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Like the Fighter Stances and combos idea, sounds like the concept of forms from the Treatises, so thumbs up from me.


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Talek & Luna wrote:
Arachnofiend wrote:
It'd be pretty surprising if Wizards suddenly sucked at using buff spells in PF2 considering that was one of their best options in PF1.
I wouldn't be. If blast spells are an indication, wizards are being nerfed pretty hard for no good reason

apart from them making most other classes irrelevant at high end you mean?


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Iron_Matt17 wrote:
johnlocke90 wrote:
Revan wrote:
I would personally maintain that the PF2 Paladin code, by virtue of its tiered nature, is considerably *less* restrictive than a Cleric's anathema. A PF2 paladin is completely free to be utterly underhanded so long as its in service of protecting the innocent and he doesn't outright commit evil. A Cleric of Shelyn's anathema against denying surrender, striking first, or allowing art to be destroyed, meanwhile, is rather speciific and unqualified.

Thats a good point. I suspect in PF2 we are going to get a lot more complaints about anathema than codes. Its very easy for a Shelyn follower to get in a no win scenario.

But also remember that Paladins get the Code AND the Anathema. So if that's the case, then the Paladin has it much worse. But I see your point, perhaps a tiered version of the Anathemas are in order?... May get complicated tho.

as per the twitch stream Anathema come before the code, at tier 1, so they win any conflict


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Darksol the Painbringer wrote:
Rob Godfrey wrote:
quit changing your argument, if your argument is (as originally stated) crossbows suck because bows are cool, you cannot, when provided with examples of crossbows in pop culture, change the argument to xbows sucking in PF1, so the pop culture xbow would not work, one or the other, please choose.

Because only one argument, or even aspect of an argument, can ever be valid? PF1 Bows were both fashionable and the most powerful martial weaponry in the game; I have never changed my stance on this matter, which means I never changed my argument whatsoever. All you did was attack one aspect of my argument at any given time, and even then you opened up holes in your argument that wouldn't hold water if I applied their concepts to PF1 (or PF2 for that matter).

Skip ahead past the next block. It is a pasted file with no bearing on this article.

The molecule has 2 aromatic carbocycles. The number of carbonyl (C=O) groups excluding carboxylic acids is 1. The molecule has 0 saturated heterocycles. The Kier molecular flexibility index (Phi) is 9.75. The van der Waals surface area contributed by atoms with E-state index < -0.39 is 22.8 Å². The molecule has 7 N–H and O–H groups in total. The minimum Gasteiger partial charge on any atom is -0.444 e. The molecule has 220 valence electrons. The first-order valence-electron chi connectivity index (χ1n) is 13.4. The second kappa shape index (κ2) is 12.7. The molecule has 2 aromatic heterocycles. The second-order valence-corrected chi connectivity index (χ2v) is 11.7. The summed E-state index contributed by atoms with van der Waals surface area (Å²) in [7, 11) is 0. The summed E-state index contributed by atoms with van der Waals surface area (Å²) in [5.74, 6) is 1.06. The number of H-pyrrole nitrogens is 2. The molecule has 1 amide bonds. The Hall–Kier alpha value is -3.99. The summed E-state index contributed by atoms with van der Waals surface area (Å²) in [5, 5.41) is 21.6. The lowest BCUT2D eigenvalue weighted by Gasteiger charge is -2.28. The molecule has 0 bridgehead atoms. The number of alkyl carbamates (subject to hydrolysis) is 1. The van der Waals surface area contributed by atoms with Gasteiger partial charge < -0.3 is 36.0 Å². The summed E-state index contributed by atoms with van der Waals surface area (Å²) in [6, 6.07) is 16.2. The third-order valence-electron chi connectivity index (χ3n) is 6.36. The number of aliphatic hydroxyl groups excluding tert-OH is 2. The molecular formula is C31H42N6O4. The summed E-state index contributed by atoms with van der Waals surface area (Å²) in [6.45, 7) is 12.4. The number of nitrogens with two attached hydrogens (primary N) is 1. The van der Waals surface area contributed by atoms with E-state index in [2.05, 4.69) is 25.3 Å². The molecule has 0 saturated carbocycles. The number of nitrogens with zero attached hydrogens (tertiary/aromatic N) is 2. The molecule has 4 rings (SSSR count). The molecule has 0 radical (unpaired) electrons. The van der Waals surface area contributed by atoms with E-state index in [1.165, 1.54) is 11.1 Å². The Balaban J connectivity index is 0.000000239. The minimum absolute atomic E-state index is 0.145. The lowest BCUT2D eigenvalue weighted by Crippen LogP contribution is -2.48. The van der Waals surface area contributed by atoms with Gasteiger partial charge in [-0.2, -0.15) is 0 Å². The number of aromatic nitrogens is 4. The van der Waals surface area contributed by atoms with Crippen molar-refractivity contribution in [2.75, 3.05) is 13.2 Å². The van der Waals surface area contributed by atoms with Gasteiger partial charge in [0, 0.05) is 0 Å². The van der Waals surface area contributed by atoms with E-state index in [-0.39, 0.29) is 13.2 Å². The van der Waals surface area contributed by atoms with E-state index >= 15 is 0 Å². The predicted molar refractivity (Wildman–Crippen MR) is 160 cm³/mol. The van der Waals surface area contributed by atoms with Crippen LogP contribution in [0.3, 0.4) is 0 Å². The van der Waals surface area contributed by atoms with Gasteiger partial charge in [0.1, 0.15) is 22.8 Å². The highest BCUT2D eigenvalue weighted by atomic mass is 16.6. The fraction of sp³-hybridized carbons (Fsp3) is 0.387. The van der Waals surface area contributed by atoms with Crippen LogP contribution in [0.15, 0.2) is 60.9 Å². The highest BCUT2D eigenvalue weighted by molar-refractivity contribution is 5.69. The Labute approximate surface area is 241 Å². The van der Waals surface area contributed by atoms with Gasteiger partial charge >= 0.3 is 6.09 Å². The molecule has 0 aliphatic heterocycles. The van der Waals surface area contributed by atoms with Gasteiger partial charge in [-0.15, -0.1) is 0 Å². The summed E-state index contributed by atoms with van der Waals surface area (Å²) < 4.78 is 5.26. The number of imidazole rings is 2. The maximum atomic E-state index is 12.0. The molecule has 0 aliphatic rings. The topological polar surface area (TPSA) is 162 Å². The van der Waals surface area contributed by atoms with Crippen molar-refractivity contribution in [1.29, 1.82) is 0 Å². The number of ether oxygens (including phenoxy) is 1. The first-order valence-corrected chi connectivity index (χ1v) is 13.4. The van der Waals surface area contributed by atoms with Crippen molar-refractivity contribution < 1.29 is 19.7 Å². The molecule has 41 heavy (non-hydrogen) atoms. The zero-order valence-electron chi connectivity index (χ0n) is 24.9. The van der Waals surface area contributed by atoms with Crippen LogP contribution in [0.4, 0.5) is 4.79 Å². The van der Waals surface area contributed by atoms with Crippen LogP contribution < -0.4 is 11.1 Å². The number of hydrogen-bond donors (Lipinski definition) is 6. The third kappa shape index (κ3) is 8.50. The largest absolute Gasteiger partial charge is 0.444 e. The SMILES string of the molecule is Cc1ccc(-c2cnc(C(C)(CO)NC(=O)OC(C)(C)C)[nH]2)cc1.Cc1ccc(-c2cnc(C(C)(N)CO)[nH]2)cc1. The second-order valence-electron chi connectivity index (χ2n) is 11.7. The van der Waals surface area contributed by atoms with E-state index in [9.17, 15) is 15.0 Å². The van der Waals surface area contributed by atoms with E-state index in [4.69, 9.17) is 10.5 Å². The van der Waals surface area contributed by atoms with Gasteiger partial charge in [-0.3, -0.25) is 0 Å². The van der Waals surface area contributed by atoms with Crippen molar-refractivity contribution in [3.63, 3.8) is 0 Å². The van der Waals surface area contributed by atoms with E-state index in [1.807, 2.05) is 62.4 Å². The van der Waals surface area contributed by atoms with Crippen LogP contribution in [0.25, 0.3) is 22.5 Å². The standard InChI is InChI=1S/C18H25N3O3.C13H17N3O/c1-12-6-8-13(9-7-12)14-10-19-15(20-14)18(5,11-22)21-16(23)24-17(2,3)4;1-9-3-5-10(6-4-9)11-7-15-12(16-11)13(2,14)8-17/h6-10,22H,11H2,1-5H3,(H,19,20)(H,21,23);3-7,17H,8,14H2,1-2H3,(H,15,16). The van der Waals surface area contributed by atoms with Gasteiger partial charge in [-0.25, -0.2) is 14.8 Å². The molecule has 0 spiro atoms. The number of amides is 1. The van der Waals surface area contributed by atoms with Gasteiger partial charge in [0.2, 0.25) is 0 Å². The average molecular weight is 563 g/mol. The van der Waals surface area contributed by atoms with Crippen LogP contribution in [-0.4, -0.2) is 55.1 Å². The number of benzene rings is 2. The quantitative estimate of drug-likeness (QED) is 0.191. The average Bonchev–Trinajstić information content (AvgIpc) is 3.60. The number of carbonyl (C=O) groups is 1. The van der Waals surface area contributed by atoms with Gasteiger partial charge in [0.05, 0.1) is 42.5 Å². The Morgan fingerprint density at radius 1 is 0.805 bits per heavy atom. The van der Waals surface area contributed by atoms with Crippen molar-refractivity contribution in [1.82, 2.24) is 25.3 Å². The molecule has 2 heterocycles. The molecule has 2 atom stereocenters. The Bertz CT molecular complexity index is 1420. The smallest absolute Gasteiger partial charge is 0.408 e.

The whole "crossbows were cool and useful" in Walking Dead would be a major misnomer in Pathfinder simply because of Stealth rules and Perception mechanics. The big draw to crossbows in Walking Dead versus simple firearms was the ability to defeat walkers without drawing attention. Can't do that in Pathfinder, and most certainly not with a ranged weapon attack; at least, without some form of outside help (like a Silence spell, with maybe an illusion).

No, sir, you changed what you chose to respond to to suit yourself, rather than addressing what my argument was, you decided I had posted in response to the mythical other argument (the one you had not made) and claimed I had failed to address it, which is dishonest at best.


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Brolof wrote:
Historically shields and crossbows have been used, though that was more a Pavise for cover and an aiming platform than actually holding the crossbow with one hand.

https://i.pinimg.com/564x/3a/84/26/3a8426866105e782a2f5fb49b946c76c.jpg as shown here, pavise and fairly large looking crossbow.


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Ryan Freire wrote:
Rob Godfrey wrote:
Iron_Matt17 wrote:
Tectorman wrote:
Ryan Freire wrote:
Rob Godfrey wrote:
Ryan Freire wrote:
You CAN make an army of LN drizzt clone fighter drow too. It doesn't mean it fits as a major portion of the setting.
and we run into that wall again: is the Paladin the blessed warrior with a code and a patron, or is it a beefed up cavalier order of LG knights? If you see it (as I do) as the blessed warrior class, then yes, Cayden sure would have them, tgey might fight differently, but equipment is props, at least imho.
Except you can't mandate CG and manage a behaviorally restrictive code that holds any meaning at all.
Chaotic gods (good, neutral, or evil) having anathema and chaotic clerics (good, neutral, or evil) abding by those anathema says you totally can.
Yes, it is very true. But Paladins have an anathema AND and a Code. Anathemas are general guidelines that are generic enough to be not too restrictive on the individual. The traditional Code (by its very nature) pushes it much farther and is too restrictive on the Chaotic individual.
Except..it isn't, in RAW it is not, CE Anti-Paladins manage just fine with a code, as do C(whatever) Cavaliers, you can head canon chaotic being gibbering lunacy, but RAW it isn't, another nail in the coffin of the endless LG best G arguments.
Except that the CE anti-paladin code sums up to "be CE" It has VERY little in the way of restrictive behaviors by comparsion. Which is the problem generic Chaotic codes always sum up to "do what you would have based on your alignment anyway" The cavalier codes are all very specific things, a subset of a larger class, they don't fit for crap as a generic all X follow this code, and even then most of them aren't remotely near the behavior restrictions of a paladin code. They are not on the same level.